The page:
You breathe in. You breathe out. From the moment you are born you take about 20,000 breaths per day. It’s on repeat. No thinking about it. No coercing it to occur.
When it comes to exercise, however, you have to be thoughtful with your breathing.
How you breathe while you exercise can be the difference between a C- workout and an A+ one. You can simply check the “workout” box off your list or you can conquer it. If you’re a CKO-er, workout domination seems more your speed. Am I right?
The entire movement, breathing, and scientific body makeup connection can get very clinical. So best to keep it simple. As you exercise, your muscles begin to work. Those working muscles require more oxygen to keep up the good work. And so begins the incredible cycle to make this happen.
You begin to breathe faster, so that your blood can acquire more oxygen from your lungs. The heart then pumps that O2-filled blood to the muscles you are using in your workout. The muscles are now satiated.
Over time, as you exercise these muscles again and again, they become stronger, better conditioned, capable of more.
To get more out of your workout, it really does all start with breathing. The intentional kind.
WHEN TO BREATHE
When you exert energy is when you should exhale. In the case of the CKO Kickboxing workout, those exhales should occur as you strike.
With every jab, every cross, every roundhouse, every time you make contact with the bag; that’s when you breathe out. When you release your arm or leg back to boxing stance is when you breathe in again.
It seems straight-forward enough. But what about those combos, those speed rounds even, when all you’re doing is striking the bag at a rapid fire pace? If you’re constantly exhaling, when do you fit in the inhales? This is the time when you inhale and exhale just as quickly as you throw your strikes. Quick short breaths throughout these rounds. In and out. In and out.
There’s more to the CKO workout than contemplating your breathing with those strong stikes of yours. Calisthenics and isometric exercises play valuable roles in rounding out the workout, and breathing while performing them is equally as important.
Calisthenics are bodyweight exercises that involve pushing, pulling and jumping, predominantly using your large muscle groups. Squat jumps, push ups and walking lunges are prime examples.
Just as when you perform a strike, exhaling as you exert and inhaling as you pull back, you do the same with calisthenics. Take pushups. While you lower your chest to the floor is when you inhale, filling your lunges with the oxygen it needs to exhale as you exert yourself to push up.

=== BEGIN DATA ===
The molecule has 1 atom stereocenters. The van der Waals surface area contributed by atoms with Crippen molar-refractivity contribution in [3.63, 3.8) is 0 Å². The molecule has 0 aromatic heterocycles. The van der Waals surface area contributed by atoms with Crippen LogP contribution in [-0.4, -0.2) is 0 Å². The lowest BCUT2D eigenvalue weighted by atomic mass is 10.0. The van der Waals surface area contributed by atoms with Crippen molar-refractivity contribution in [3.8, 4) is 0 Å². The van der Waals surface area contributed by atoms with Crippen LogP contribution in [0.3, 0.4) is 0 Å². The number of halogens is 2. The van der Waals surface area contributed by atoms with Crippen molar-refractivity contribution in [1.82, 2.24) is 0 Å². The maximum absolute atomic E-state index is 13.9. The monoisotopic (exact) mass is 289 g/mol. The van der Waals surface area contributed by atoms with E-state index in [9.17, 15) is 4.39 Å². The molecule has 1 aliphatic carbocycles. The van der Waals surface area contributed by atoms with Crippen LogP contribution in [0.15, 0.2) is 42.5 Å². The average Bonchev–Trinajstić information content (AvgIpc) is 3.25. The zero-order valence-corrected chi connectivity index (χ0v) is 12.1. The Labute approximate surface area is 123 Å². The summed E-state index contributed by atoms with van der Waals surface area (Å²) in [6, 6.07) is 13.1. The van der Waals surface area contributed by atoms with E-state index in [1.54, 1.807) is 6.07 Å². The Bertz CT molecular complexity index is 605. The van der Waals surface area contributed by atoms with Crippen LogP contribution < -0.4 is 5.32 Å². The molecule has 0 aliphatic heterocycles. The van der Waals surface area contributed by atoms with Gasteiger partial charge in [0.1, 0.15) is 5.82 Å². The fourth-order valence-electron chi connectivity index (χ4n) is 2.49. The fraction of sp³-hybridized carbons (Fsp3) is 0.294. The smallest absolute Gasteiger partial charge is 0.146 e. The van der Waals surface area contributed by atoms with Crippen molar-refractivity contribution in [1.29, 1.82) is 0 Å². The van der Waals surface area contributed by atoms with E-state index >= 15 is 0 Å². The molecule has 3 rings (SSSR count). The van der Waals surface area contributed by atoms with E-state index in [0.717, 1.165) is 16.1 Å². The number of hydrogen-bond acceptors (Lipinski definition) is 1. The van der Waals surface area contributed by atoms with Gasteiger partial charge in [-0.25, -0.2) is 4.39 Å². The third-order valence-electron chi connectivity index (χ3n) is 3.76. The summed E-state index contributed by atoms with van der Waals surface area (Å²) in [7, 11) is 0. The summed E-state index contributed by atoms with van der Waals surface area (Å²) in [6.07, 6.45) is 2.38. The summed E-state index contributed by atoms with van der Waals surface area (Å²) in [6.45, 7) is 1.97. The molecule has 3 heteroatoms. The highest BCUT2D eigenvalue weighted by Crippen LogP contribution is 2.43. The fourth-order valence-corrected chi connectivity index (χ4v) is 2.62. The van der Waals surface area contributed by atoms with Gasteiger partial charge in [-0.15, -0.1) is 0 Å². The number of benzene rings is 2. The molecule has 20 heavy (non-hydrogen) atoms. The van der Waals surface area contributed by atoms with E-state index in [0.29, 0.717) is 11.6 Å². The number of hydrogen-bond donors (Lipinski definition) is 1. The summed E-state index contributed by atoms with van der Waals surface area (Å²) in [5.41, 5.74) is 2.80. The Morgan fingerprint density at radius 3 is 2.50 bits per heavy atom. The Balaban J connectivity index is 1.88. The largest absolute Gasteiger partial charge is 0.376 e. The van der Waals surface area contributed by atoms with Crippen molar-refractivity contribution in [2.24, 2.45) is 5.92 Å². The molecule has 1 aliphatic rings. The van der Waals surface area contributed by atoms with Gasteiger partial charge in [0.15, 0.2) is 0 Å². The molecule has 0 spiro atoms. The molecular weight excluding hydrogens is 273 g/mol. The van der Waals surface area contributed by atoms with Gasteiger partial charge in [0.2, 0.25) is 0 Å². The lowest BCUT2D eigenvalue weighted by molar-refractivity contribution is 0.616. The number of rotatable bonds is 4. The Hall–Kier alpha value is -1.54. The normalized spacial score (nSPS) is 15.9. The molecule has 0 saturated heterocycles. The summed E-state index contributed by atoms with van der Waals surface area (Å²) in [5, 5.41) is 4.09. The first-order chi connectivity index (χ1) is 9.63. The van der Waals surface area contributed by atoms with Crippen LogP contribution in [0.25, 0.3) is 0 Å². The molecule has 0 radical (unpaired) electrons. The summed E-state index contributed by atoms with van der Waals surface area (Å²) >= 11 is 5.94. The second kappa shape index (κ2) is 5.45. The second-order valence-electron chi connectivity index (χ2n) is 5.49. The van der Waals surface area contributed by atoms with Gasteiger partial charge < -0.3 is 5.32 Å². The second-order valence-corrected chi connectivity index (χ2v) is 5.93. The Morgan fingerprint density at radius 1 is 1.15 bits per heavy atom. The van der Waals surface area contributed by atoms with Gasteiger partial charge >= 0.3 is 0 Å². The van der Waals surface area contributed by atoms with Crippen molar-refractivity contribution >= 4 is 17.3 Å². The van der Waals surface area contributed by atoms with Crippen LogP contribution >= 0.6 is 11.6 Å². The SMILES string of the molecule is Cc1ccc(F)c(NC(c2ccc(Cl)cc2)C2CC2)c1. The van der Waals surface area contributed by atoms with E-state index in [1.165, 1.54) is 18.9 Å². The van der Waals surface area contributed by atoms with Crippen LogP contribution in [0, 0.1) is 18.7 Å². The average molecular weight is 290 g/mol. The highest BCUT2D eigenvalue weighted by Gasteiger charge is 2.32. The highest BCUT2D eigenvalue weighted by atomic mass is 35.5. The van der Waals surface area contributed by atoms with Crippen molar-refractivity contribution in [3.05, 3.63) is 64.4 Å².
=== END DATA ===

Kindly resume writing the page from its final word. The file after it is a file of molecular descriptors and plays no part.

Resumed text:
Isometrics, such as planks and squat holds, are another core element to the CKO workout. These babies require immense perseverance, especially during those last 10 seconds that feel like an eternity.
You may recall hearing your CKO Instructor remind you to breathe during those sweat-inducing (and sometimes swear-inducing) exercises. It’s quite common to find that you’ve been holding your breath, as it’s a natural inclination during times of strain or intensity. However, as you now understand how the body works and your muscles’ need of proper oxygen flow, holding your breath will not allow the flow to occur.
HOW TO BREATHE
No matter if you’re hooking the bag, doing walking lunges or holding a squat, the way you breathe is just as important as when you breathe.
In through the nose. Out through the mouth.
With each strike of the bag, the chief example of energy exertion at CKO, exhale quickly. You should experience short bursts of breath out through your mouth.
Concentrate on making the ‘shhh” sound whenever you make contact with the bag. This will force you to breathe, should you forget.
By practicing exhalation during exertion you will begin to automatically inhale because with every exhale you need an inhale, right? This will keep you from holding your breath, allowing you to release CO2 and deliver oxygen throughout your body, especially to those muscles in need.
Breathing can make or break your workout. Increased breathing equates to increased blood flow which causes increased oxygen flow which results in increased aerobic ability and performance.
With every breath you take, you are fueling your muscles, giving them what they need to hang in there with you throughout your workout. And that has a long-term positive impact on your workouts to come. Increased strength, endurance and conditioning can only mean one thing – successful future workouts and a more fit you!
Kimberly Oley is a self-employed content writer and strategist who began as Contributing CKO Author in 2018.